ST. PETERSBURG, Fla. – The Braves on Sunday evening packed up the visiting clubhouse at Tropicana Park. The vibe was peaceful, even after a loss. These guys deserve to be proud of their incredible first half.

It ended with a 10-4 loss to the Rays on Sunday.

But the Braves experienced far more good than bad. Records. A terrific overall record. Eight All-Stars. And on and on.

They care about what happens after the All-Star break, though.

Five observations:

1. The Braves are 60-29 as they head into the All-Star break. Barring a second-half collapse, they should win their sixth straight National League East crown. Barring an even greater meltdown, they will make the postseason.

The Braves are happy, but they are not stopping here.

They did not show up in spring training to put together a jaw-dropping first half and leave it at that. No, they have greater expectations.

They want to win it all.

“I said this, I think, a long time ago: There was a point where I’d drive to the ballpark and hope to win. And then I started driving to the ballpark and expecting to win,” Braves manager Brian Snitker said. “These guys come to the park every day and they expect to win. That’s how they go about it and how they prepare and how they work and the energy that they expend in winning games.

“We expected to do good things.”

At the break, Atlanta has the best record in the majors. They won 27 of their final 33 games before the break. They ended the first half by taking 11 consecutive series.

“Yeah, it’s pretty special,” Travis d’Arnaud said. “In the postseason, all you want to do is win the series, so for us to finish out the first half (with) 11 in a row. To do that at any point during the year is pretty rare, pretty special. It’s motivating for us heading into this little break that we got. We’ll be ready to go starting Friday.”

2. Austin Riley was here when it all started – when the Braves went from an up-and-coming club to an established force.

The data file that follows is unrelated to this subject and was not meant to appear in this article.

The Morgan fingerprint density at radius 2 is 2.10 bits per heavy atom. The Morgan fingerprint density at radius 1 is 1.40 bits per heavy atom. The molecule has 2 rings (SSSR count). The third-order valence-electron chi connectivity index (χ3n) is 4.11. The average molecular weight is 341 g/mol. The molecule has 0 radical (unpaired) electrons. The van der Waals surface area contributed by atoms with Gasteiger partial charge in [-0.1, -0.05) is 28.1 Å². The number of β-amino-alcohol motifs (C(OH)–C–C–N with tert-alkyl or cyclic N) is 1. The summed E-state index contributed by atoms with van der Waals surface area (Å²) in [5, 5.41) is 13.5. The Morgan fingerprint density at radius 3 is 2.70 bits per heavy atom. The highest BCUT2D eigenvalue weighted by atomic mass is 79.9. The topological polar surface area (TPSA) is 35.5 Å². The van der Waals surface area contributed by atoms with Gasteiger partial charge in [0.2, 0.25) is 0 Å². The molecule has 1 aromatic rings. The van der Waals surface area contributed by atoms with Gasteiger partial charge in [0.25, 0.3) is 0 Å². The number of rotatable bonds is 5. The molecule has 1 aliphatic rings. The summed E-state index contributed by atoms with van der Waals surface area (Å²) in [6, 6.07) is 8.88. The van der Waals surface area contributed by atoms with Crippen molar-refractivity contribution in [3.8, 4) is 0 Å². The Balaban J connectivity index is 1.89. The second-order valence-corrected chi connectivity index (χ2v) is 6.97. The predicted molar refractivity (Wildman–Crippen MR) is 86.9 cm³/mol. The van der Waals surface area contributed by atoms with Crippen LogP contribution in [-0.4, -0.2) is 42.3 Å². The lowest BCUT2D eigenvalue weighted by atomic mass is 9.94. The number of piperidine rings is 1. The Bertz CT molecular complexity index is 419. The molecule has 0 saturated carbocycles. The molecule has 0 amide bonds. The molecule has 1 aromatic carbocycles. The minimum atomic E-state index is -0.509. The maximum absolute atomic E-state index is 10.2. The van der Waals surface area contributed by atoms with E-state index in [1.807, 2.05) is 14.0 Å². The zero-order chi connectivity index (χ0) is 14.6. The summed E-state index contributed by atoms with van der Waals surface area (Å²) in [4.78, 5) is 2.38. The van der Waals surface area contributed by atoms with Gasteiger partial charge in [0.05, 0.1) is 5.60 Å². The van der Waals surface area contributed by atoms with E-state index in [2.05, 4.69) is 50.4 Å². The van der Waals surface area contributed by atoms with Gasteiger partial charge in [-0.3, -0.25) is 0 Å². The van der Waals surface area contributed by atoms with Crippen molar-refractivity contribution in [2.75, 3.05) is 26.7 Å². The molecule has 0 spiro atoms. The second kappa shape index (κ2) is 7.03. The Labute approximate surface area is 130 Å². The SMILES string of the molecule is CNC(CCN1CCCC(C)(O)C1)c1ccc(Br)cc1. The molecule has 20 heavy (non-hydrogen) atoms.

He played with Ronald Acuña in the minor leagues. He was in instructional league with Ozzie Albies. He crossed paths with Max Fried and Michael Soroka. All of these players, and many more, blend together to create the Braves’ trajectory over the last five years.

“They’ve done a good job of building this core,” Riley said.

And then they added Matt Olson. Then they acquired Sean Murphy. Orlando Arcia is an All-Star.

This is baseball’s best team.

“Guys come to play every day, and I think that’s what’s so cool and unique about this club,” Riley said. “It doesn’t matter what happened yesterday – it really doesn’t. They come in the next day and go right back to work.”

3. Bryce Elder on Sunday logged his worst start of the season. He allowed seven runs over 3-1/3 innings. He was nowhere near his best.

Yes, he expected one like this at some point. Rough outings happen. But he said this one might make the break feel a bit longer.

Does his overall first-half success make Sunday easier to digest?

“I don’t know about that,” Elder said. “I think there’s gonna be those starts, and today was one of them, so I’m not gonna look too much into it. I’m gonna reflect on it and think about why I didn’t have as much success, and move on.”

4. In the fourth inning, Travis d’Arnaud homered to set a record.

His home run marked the 26th straight game in which the Braves hit a homer, a franchise record. The 1998 Braves homered in 25 straight games.

The Braves lead baseball (comfortably) with 169 homers.

5. To close the first half, the Braves took two of three from the Rays, who on Sunday snapped a seven-game losing streak.

Yes, every game matters.

But when you win 60 games in the first half, you can go into the break smiling, even after a loss in the finale.

“The way I look at it, great first half,” Riley said. “This game is kind of (a) wash. The guys had a great first half, so they deserve the next three or four days off, and you kind of get your (sights) ready for that second-half run.”

Stat to know

.674 - The Braves’ .674 winning percentage is their best such mark going into the All-Star break in the modern era (since 1900). They were one win shy of tying the modern-era franchise record for wins before the break. The 2003 Braves were 61-32 in the first half, but they played 93 games, whereas this year’s Braves played only 89.


“Oh my gosh. (The Braves have) been good forever. It’s just like, they retool. They retool and get better, they retool and get better. … Atlanta knows how to win. They know how to win and they know how to retool.”- Hall of Famer Wade Boggs to The Atlanta Journal-Constitution (The Rays on Sunday inducted Boggs into their team’s hall of fame)

Up next

After the All-Star break, the Braves on Friday will host the White Sox.